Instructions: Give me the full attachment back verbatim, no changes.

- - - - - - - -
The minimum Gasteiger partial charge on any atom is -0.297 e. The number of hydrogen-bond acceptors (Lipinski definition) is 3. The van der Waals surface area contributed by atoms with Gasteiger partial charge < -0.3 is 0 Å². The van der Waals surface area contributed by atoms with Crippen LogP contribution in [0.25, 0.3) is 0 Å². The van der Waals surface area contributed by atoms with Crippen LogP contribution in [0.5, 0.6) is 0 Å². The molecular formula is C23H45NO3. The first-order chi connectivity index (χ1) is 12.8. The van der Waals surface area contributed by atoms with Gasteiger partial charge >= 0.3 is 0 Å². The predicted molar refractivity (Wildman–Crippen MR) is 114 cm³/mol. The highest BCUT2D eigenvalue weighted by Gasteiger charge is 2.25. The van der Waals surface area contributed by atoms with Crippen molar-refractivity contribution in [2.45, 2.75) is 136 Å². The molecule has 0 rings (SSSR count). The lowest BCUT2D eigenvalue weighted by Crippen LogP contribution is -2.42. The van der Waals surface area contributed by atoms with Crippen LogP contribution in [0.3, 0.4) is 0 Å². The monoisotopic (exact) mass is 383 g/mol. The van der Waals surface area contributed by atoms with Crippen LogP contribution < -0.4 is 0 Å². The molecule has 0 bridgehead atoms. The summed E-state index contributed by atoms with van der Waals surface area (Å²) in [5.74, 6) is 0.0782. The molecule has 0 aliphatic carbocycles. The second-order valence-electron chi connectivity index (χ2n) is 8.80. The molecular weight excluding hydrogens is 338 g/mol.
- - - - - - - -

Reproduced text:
The minimum Gasteiger partial charge on any atom is -0.297 e. The number of hydrogen-bond acceptors (Lipinski definition) is 3. The van der Waals surface area contributed by atoms with Gasteiger partial charge < -0.3 is 0 Å². The van der Waals surface area contributed by atoms with Crippen LogP contribution in [0.25, 0.3) is 0 Å². The van der Waals surface area contributed by atoms with Crippen LogP contribution in [0.5, 0.6) is 0 Å². The molecular formula is C23H45NO3. The first-order chi connectivity index (χ1) is 12.8. The van der Waals surface area contributed by atoms with Gasteiger partial charge >= 0.3 is 0 Å². The predicted molar refractivity (Wildman–Crippen MR) is 114 cm³/mol. The highest BCUT2D eigenvalue weighted by Gasteiger charge is 2.25. The van der Waals surface area contributed by atoms with Crippen molar-refractivity contribution in [2.45, 2.75) is 136 Å². The molecule has 0 rings (SSSR count). The lowest BCUT2D eigenvalue weighted by Crippen LogP contribution is -2.42. The van der Waals surface area contributed by atoms with Crippen LogP contribution in [0.3, 0.4) is 0 Å². The monoisotopic (exact) mass is 383 g/mol. The van der Waals surface area contributed by atoms with Crippen LogP contribution < -0.4 is 0 Å². The molecule has 0 bridgehead atoms. The summed E-state index contributed by atoms with van der Waals surface area (Å²) in [5.74, 6) is 0.0782. The molecule has 0 aliphatic carbocycles. The second-order valence-electron chi connectivity index (χ2n) is 8.80. The molecular weight excluding hydrogens is 338 g/mol.